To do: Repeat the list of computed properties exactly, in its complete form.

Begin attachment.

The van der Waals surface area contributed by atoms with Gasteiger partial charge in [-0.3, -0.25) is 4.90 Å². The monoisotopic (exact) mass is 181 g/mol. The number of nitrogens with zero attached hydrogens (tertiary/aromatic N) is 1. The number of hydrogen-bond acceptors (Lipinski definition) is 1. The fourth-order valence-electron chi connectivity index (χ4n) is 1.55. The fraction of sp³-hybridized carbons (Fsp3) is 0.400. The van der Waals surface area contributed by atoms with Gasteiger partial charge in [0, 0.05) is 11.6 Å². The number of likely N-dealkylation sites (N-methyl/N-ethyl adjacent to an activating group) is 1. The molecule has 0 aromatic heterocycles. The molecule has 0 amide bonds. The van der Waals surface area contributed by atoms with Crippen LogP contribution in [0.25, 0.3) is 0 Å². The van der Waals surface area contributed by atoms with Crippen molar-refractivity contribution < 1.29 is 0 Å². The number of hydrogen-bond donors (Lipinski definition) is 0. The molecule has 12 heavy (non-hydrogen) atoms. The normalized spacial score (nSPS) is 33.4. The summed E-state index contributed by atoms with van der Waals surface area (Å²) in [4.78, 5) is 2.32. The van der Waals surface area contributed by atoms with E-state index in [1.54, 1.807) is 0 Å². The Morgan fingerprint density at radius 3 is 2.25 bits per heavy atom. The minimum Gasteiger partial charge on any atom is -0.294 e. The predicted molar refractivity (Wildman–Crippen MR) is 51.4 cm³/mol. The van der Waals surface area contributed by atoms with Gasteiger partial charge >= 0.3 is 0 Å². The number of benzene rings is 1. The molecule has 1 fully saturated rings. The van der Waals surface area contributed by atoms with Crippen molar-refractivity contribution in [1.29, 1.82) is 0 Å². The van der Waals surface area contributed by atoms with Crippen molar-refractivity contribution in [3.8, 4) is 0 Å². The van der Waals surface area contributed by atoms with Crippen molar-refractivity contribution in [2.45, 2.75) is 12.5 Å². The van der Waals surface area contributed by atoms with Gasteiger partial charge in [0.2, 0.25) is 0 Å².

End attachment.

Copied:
The van der Waals surface area contributed by atoms with Gasteiger partial charge in [-0.3, -0.25) is 4.90 Å². The monoisotopic (exact) mass is 181 g/mol. The number of nitrogens with zero attached hydrogens (tertiary/aromatic N) is 1. The number of hydrogen-bond acceptors (Lipinski definition) is 1. The fourth-order valence-electron chi connectivity index (χ4n) is 1.55. The fraction of sp³-hybridized carbons (Fsp3) is 0.400. The van der Waals surface area contributed by atoms with Gasteiger partial charge in [0, 0.05) is 11.6 Å². The number of likely N-dealkylation sites (N-methyl/N-ethyl adjacent to an activating group) is 1. The molecule has 0 aromatic heterocycles. The molecule has 0 amide bonds. The van der Waals surface area contributed by atoms with Crippen LogP contribution in [0.25, 0.3) is 0 Å². The van der Waals surface area contributed by atoms with Crippen molar-refractivity contribution < 1.29 is 0 Å². The number of hydrogen-bond donors (Lipinski definition) is 0. The molecule has 12 heavy (non-hydrogen) atoms. The normalized spacial score (nSPS) is 33.4. The summed E-state index contributed by atoms with van der Waals surface area (Å²) in [4.78, 5) is 2.32. The van der Waals surface area contributed by atoms with E-state index in [1.54, 1.807) is 0 Å². The Morgan fingerprint density at radius 3 is 2.25 bits per heavy atom. The minimum Gasteiger partial charge on any atom is -0.294 e. The predicted molar refractivity (Wildman–Crippen MR) is 51.4 cm³/mol. The van der Waals surface area contributed by atoms with Gasteiger partial charge >= 0.3 is 0 Å². The number of benzene rings is 1. The molecule has 1 fully saturated rings. The van der Waals surface area contributed by atoms with Crippen molar-refractivity contribution in [1.29, 1.82) is 0 Å². The van der Waals surface area contributed by atoms with Crippen molar-refractivity contribution in [3.8, 4) is 0 Å². The van der Waals surface area contributed by atoms with Crippen molar-refractivity contribution in [2.45, 2.75) is 12.5 Å². The van der Waals surface area contributed by atoms with Gasteiger partial charge in [0.2, 0.25) is 0 Å².